Perhaps a large default value for MaxDist (but how large?)

Maurizio Trevisani

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Jun 2, 2021, 11:40:01 AMJun 2
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Pay attention to the case when distance results 0 (when the position of the point Is on the boundary of the target). 
Thanks,
Maurizio

Il mer 2 giu 2021, 10:31 Alessandro Furieri <alessandr...@gmail.com> ha scritto:
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Maurizio Trevisani

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Jun 2, 2021, 11:43:22 AMJun 2
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May be max_distance null means whatever distance the nearest feature is at.

a.fu...@lqt.it

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Jun 2, 2021, 12:07:50 PMJun 2
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On Wed, 2 Jun 2021 17:43:08 +0200, Maurizio Trevisani wrote:
> May be max_distance null means whatever distance the nearest feature
> is at.
>

sorry Maurizio,

but after adopting the new proposed implementation detecting the
nearest feature will completely depend on the assumption made
about MaxDistace.
when the nearest feature falls beyond the allowed max radius it
will be absolutely impossible to identify and you'll simply
get a NULL result.

just to recapitulate the terms of the question:

1) exploring all branches of the Rtree one by one using
the dangerous sqlite3_rtree_query_info API of libsqlite.
surely a rather slow process, but one not requiring
any arbitrary assumption about MaxDistance.

2) internally performing many SQL queries based on the classic
SpatialIndex. this will be intrinsecally faster, but it
strictrly requires to define in advance a given search
frame (usually, a circle).

we must necessarily choose one the two alternatives;
they are radically different strategies and are mutually
exclusive. the one or the other.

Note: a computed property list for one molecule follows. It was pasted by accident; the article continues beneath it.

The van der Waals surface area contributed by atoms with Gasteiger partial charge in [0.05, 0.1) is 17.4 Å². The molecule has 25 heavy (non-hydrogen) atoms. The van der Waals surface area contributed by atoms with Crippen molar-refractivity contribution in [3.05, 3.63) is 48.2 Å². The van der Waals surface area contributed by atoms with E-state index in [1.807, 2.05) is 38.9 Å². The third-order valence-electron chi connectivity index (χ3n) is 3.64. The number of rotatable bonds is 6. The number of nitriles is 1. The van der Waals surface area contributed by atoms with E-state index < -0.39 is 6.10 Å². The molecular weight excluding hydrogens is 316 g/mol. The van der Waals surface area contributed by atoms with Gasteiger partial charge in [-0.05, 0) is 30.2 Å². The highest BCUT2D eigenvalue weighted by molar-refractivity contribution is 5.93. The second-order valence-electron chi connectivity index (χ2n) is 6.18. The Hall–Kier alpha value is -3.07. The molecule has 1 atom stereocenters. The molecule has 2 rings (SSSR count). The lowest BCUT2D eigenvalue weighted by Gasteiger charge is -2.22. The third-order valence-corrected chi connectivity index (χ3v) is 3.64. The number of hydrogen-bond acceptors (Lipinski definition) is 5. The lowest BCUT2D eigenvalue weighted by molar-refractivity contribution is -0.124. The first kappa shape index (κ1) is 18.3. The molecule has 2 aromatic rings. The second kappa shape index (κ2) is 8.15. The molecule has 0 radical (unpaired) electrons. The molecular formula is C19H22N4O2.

ciao Sandro

Maurizio Trevisani

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Jun 2, 2021, 4:28:29 PMJun 2
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Yes, you're right!
Sorry.

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a.fu...@lqt.it

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Jun 3, 2021, 2:45:25 AMJun 3
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Second thought.

A modified algorithm still fully based on the SpatialIndex and
MaxDistance
but capable to identify all neighbours, even those exceeding the given
distance radius:

pass #1: we'll start by identifying all neighbours within the radius.
at the end of this pass we'll check if all features have been
linked to the expected number of neighbours:
true: the algorithm will stop
false: the algorithm will continue

pass #2: now we'll consider only those features not yet presenting
the requested number of neighbours, and only for those
we'll perform a further search by applying a doubled radius.

pass #3: we'll check again if there are any incomplete features:
true: the algorithm will return again to perform pass #2
false: the algorithm will stop

short rationale: we are supposing that a "reasonable" MaxDistance is
known in advance.
so pass #1 is expected to resolve the vast majority of cases, and
just a handfull of "odd features" will still remain undetermined
or incomplete.
iteratively performing further queries each time doubling the search
radius will quickly converge; and because only a small (and
progressively
decreasing) number of items will be involved on each iteration it's
reasonable to expect a quick solution also in the case of relaxed
MaxDistance.

bye Sandro

Maurizio Trevisani

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Jun 4, 2021, 3:42:54 AMJun 4
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Let user decide (by adding a parameter) if he wants to iterate as many
times as needed to reach the expected number of neighbourse.

I need, in some cases, to get just one or zero neighbours to a set of
points within the maximum distance, and accept also points coincident
to some soirce points (resulting at zero distance).

So actually I use KNN to search the nearest feature and then remove
any result having distance greater than maximum_distance.

Thx,
bye,
Maurizio
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bric...@outlook.com

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Jun 11, 2021, 11:20:08 PMJun 11
to SpatiaLite Users
It's more than just KNN. I mentioned the same issue a couple of years ago here in the context of PROJ. Furthermore, using "./configure --enable-knn=no --enable-proj=no" still doesn't avoid linking to libsqlite3. There are few other calls to sqlite3_enable_load_extension and sqlite3_rtree_query_callback which can't be compiled out.